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Soul food dinner honors traditional Southern, African-American cuisine

Students eating in the Underground at the Soul Food Dinner.
Photo by Caitlyn Laky / The Lasso

Soul food dinner honors traditional Southern, African-American cuisine


TWU kicked off Black History Month with a little soul.

Wednesday, Feb. 6, was TWU’s Soul Food Dinner, a celebration hosted by the office of Diversity, Inclusion and Outreach (DIO) to honor Black History Month. The event was held in the Student Union Underground from 4 to 8 p.m. and featured music, an informational booth and plenty of down-home cuisine.

DIO staff decorated the dining area with colorful tablecloths and custom-made balloons that read “Black History Month: Remembering the Past, Shaping the Future.” A booth set up at the entrance to the Underground featured complimentary, BHM-themed wristbands and pencils, along with informational flyers and bookmarks.

Featured dishes at the event included smothered pork chops, mac ‘n’ cheese, southern green beans, vegetable jambalaya, peach cobbler and three types of cornbread.

Though “soul food” can be considered an ambiguous term in the culinary world, it has a storied past. Soul food originated in the Southern United States during slavery, when slaves were given only leftover cuts of meat to make meals. As African-Americans traveled north during the Great Migration, this regional-ethnic cuisine began to take root nationally. Today, soul food restaurants can be found across America as many continue to celebrate the culture and flavors of this deep-South tradition.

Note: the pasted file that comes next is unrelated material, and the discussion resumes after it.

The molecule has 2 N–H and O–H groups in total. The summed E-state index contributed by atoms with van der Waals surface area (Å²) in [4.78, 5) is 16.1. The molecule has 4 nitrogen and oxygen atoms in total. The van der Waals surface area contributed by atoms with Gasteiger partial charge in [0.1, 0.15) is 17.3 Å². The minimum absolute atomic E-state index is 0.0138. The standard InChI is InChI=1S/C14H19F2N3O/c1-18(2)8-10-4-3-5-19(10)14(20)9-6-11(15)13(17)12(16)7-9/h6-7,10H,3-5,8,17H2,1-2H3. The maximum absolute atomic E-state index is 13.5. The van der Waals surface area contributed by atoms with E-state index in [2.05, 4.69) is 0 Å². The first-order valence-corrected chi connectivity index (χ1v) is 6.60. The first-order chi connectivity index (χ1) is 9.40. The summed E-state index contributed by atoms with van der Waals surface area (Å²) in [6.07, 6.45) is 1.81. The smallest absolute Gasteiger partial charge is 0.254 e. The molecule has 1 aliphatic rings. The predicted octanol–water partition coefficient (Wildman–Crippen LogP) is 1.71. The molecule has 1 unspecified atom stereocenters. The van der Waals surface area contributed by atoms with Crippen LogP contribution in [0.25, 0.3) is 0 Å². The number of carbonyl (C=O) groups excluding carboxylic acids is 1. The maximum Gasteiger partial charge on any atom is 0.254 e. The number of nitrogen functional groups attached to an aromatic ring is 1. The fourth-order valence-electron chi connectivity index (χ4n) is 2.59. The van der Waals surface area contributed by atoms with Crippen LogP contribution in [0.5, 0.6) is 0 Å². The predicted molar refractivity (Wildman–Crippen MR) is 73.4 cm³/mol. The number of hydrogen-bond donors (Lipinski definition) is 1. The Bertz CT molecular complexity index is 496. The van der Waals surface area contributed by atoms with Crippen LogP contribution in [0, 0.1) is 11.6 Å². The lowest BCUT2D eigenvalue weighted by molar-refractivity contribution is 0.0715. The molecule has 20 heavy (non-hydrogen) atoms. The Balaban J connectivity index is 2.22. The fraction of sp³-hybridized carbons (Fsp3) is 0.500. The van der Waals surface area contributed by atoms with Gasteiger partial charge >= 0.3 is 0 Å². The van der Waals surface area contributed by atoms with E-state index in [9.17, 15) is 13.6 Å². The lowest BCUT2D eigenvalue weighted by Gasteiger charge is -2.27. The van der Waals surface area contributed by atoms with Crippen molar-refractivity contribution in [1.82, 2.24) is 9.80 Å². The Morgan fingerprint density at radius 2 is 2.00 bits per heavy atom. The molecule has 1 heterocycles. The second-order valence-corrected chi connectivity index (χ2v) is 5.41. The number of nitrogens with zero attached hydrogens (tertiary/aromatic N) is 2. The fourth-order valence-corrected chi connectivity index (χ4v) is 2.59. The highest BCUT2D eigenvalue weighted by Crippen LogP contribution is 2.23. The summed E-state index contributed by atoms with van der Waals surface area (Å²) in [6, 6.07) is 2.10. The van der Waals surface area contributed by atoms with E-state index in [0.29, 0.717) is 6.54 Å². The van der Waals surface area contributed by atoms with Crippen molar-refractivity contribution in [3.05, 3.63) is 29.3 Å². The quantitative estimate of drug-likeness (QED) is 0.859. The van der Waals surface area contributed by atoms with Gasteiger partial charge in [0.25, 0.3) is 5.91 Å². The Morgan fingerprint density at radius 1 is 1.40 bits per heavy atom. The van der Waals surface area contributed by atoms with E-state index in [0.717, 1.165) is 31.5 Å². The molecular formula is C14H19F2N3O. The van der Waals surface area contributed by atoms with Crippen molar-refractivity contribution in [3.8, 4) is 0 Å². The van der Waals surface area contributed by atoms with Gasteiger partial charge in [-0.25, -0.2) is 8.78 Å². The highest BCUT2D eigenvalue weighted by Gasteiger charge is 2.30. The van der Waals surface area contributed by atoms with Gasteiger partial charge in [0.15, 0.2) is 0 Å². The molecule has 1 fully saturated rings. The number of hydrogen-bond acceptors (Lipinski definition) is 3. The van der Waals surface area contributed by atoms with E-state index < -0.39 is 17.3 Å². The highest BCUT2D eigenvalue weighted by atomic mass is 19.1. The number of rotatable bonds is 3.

Given soul food’s rich history, organizers said that it was a natural choice for the event.

“[We chose it] to celebrate the black culture – and it’s a tradition, too, we do it every year,” Demarion Pace, student assistant for Diversity, Inclusion and Outreach, and senior general studies major, said.

Included in this annual tradition are the chefs of the Underground who said they look forward to special events like these that allow them to flex their creative muscles.

"I don't know if you've come to some of the events - like yesterday, we had the Year of the Pig, and we got to decorate a little bit more and do some more creative things," executive chef Kolton Broumley said. “That’s whenever I let my kitchen supervisors add a little bit more feel to the food.”

Sophomore psychology major Madison Hough emphasized the importance of having events like these to African-Americans’ struggle for equality.

“You know, some people will say ‘where’s White History Month,' but it's been so beneficial for white people for so long – let’s have Black History Month, come on,” Hough said.

Senior and dietetics major Faith Henderson, who attended last year’s celebration, echoed statements from other attendees that, though this February’s fare is a step up, turnout appears lower.

“The food is better… [but] there was a bigger turnout [last year],” Henderson said.

Pace, who also helped organize last year’s celebratory dinner, agreed, attributing the dip in attendance to changing student demographics.

“I think previous years [there] has been a little bit more traffic, I would say,” Pace said. “A lot of people commute so they might not even be here.”

Regardless of crowd size, attendees were optimistic about the impact the festivity had on the TWU community.

“I think doing these celebrations keeps everybody included, and that’s a good thing,” junior biology major Yamikea Evans said.
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